Aspect ratio 1.33:1. Yes, ladies and gentlemen, it’s the dreaded full screen again, but hey, what can you do? This is a TV show. Not that that means there is a loss of substantial quality it’s just that theaters have their screening standards and TV has theirs. There isn’t much more too it then that. The look of this show doesn’t seem to have changed much from teen shows that I sometimes flip through on today’s channels. Sure the outfits and music are different, people wear there hair in different styles, I guess I just mean the actual look of the show is the same. The lighting, the camera moves, the on screen blocking of the characters. Nothing about this show seems to want to step out or be daring. It doesn’t want to be risky, especially in the look of the show which is wholesome yet at the same time, as it is dealing with the subject matter of young ladies growing up, so it tries to project something of an edge. This edge would come in the form of the Jessica character who just on first glance alone, looks she is going to be trouble. This show is only dated by the time in which it was made. The DVD transfers look quite sharp and there is a clearness to this show’s presentation. A freshness that other shows around that time(ie. “Beverly Hills 90210”) didn’t seem to have. However, whatever freshness “90210” didn’t have, it certainly made up for in content.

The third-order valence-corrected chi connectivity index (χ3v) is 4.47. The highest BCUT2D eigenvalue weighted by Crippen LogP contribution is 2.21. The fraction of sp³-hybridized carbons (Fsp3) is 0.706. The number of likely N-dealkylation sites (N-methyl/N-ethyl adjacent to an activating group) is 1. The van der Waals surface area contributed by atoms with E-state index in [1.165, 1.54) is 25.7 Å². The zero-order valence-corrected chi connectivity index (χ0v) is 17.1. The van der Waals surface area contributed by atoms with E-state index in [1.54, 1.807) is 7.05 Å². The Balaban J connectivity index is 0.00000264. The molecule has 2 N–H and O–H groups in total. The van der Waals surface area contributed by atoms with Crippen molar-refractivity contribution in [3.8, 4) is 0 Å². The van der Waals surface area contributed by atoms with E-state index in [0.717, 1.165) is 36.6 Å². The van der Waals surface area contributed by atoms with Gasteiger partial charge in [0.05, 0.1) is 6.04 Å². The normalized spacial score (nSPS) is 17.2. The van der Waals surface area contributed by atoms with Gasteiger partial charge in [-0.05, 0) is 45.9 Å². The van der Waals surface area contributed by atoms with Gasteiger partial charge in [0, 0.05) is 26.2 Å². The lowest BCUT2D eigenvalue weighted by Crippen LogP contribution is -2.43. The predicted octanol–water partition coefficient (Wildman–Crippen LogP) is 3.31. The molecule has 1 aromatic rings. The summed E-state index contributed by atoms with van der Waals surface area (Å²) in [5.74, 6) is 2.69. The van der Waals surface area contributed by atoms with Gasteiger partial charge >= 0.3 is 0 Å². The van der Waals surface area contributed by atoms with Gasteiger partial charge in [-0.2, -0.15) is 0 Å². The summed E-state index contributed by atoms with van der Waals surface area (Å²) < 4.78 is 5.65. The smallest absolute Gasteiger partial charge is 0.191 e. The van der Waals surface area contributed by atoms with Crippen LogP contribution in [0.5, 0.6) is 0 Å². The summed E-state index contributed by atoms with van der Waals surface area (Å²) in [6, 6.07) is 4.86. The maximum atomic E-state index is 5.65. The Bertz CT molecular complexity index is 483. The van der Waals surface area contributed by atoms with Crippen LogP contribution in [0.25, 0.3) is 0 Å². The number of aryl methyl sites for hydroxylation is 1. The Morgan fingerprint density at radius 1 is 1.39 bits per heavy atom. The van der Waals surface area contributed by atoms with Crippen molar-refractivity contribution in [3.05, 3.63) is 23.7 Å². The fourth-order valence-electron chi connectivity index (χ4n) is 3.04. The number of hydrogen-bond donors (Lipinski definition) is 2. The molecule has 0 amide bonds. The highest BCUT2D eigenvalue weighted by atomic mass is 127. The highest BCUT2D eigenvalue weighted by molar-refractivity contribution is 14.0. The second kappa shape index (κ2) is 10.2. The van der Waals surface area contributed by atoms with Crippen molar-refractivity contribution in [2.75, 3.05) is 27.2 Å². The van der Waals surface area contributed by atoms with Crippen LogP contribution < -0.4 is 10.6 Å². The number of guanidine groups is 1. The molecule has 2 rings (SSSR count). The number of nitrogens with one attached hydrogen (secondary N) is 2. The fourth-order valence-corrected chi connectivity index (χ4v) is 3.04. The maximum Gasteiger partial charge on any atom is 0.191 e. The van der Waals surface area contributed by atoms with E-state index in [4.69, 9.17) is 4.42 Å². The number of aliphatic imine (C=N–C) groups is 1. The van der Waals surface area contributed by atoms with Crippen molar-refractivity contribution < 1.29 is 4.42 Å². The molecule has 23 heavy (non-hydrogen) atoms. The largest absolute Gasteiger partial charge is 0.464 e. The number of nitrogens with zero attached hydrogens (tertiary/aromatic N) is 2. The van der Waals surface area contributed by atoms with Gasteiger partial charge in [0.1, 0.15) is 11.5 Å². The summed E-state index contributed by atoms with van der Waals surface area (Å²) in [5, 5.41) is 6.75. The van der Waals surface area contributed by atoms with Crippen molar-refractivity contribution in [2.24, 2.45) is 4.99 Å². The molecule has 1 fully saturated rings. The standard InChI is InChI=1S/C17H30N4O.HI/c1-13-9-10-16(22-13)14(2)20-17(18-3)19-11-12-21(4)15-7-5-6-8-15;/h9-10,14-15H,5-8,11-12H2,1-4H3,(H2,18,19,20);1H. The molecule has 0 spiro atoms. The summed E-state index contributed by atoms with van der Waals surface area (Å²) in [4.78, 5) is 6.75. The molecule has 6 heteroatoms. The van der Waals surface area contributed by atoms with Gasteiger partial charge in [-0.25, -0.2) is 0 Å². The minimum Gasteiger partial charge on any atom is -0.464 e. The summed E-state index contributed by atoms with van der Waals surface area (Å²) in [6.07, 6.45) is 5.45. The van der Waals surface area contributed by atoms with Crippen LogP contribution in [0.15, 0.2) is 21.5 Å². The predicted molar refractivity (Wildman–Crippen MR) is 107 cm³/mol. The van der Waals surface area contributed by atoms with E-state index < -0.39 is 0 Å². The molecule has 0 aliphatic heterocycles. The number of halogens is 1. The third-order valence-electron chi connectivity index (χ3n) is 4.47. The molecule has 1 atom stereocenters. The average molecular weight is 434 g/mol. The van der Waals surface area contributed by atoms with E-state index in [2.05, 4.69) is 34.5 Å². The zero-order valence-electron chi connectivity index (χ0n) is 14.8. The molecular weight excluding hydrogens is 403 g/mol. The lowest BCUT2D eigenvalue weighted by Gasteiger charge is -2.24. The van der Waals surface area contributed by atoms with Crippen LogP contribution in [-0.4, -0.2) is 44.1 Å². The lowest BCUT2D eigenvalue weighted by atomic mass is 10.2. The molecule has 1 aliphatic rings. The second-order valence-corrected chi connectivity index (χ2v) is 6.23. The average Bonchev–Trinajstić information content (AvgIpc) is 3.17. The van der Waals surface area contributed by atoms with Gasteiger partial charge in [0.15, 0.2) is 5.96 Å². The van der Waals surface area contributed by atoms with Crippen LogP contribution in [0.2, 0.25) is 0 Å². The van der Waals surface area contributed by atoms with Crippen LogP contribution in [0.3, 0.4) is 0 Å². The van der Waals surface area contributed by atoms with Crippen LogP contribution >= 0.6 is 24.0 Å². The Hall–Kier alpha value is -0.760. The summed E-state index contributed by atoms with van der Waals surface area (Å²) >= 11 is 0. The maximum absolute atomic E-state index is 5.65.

Dolby Digital Sound. There is a Spanish language track and shows can also be viewed with Spanish subtitles. Adding the Spanish language track to a show taking place in Southern California is a brilliant little addition. I say this because I hail from Orange County. Many people think of this place as some white enclave. The term I hear most often is “Behind The Orange Curtain”. The fact that a show like this, with two girls who if they were “any whiter they’d be clear”, has a Spanish language track is very much an acknowledgment of the diversity of my fair city. I am not Spanish. I can’t speak the language, I am just impressed by a major company like Buena Vista Home Entertainment recognizing this. Not that they don’t, or wouldn’t or could care less...not that at all...I just think that having a box set like Sweet Valley High: The Complete First Season, contain a Spanish language track really says something about our growing cultural diversity, not just in OC, but everywhere.